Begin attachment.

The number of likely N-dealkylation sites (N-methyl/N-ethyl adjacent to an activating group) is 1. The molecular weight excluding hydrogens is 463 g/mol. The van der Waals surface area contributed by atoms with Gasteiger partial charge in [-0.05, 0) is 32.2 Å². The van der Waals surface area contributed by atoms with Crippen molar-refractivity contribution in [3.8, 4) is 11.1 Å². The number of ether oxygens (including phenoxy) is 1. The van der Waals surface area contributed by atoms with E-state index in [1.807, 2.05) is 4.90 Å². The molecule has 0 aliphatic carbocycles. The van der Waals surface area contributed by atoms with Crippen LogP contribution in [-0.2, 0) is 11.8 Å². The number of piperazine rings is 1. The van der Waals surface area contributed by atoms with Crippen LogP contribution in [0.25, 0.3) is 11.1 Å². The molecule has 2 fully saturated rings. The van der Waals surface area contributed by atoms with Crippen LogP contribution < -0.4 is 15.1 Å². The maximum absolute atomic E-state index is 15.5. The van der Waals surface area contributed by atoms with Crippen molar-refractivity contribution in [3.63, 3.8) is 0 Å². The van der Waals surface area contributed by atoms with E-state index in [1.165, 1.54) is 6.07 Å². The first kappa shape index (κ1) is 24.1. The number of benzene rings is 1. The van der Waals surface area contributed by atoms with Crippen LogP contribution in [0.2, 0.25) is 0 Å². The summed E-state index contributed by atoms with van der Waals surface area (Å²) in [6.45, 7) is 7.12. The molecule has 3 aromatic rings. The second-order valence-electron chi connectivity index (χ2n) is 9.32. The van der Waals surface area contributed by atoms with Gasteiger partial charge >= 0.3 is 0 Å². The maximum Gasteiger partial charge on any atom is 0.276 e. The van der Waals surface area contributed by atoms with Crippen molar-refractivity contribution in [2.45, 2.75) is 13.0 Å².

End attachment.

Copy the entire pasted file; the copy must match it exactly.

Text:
The number of likely N-dealkylation sites (N-methyl/N-ethyl adjacent to an activating group) is 1. The molecular weight excluding hydrogens is 463 g/mol. The van der Waals surface area contributed by atoms with Gasteiger partial charge in [-0.05, 0) is 32.2 Å². The van der Waals surface area contributed by atoms with Crippen molar-refractivity contribution in [3.8, 4) is 11.1 Å². The number of ether oxygens (including phenoxy) is 1. The van der Waals surface area contributed by atoms with E-state index in [1.807, 2.05) is 4.90 Å². The molecule has 0 aliphatic carbocycles. The van der Waals surface area contributed by atoms with Crippen LogP contribution in [-0.2, 0) is 11.8 Å². The number of piperazine rings is 1. The van der Waals surface area contributed by atoms with Crippen LogP contribution in [0.25, 0.3) is 11.1 Å². The molecule has 2 fully saturated rings. The van der Waals surface area contributed by atoms with Crippen LogP contribution < -0.4 is 15.1 Å². The maximum absolute atomic E-state index is 15.5. The van der Waals surface area contributed by atoms with Crippen molar-refractivity contribution in [3.63, 3.8) is 0 Å². The van der Waals surface area contributed by atoms with E-state index in [1.165, 1.54) is 6.07 Å². The first kappa shape index (κ1) is 24.1. The number of benzene rings is 1. The van der Waals surface area contributed by atoms with Crippen LogP contribution in [0.2, 0.25) is 0 Å². The summed E-state index contributed by atoms with van der Waals surface area (Å²) in [6.45, 7) is 7.12. The molecule has 3 aromatic rings. The second-order valence-electron chi connectivity index (χ2n) is 9.32. The van der Waals surface area contributed by atoms with Gasteiger partial charge >= 0.3 is 0 Å². The maximum Gasteiger partial charge on any atom is 0.276 e. The van der Waals surface area contributed by atoms with Crippen molar-refractivity contribution in [2.45, 2.75) is 13.0 Å².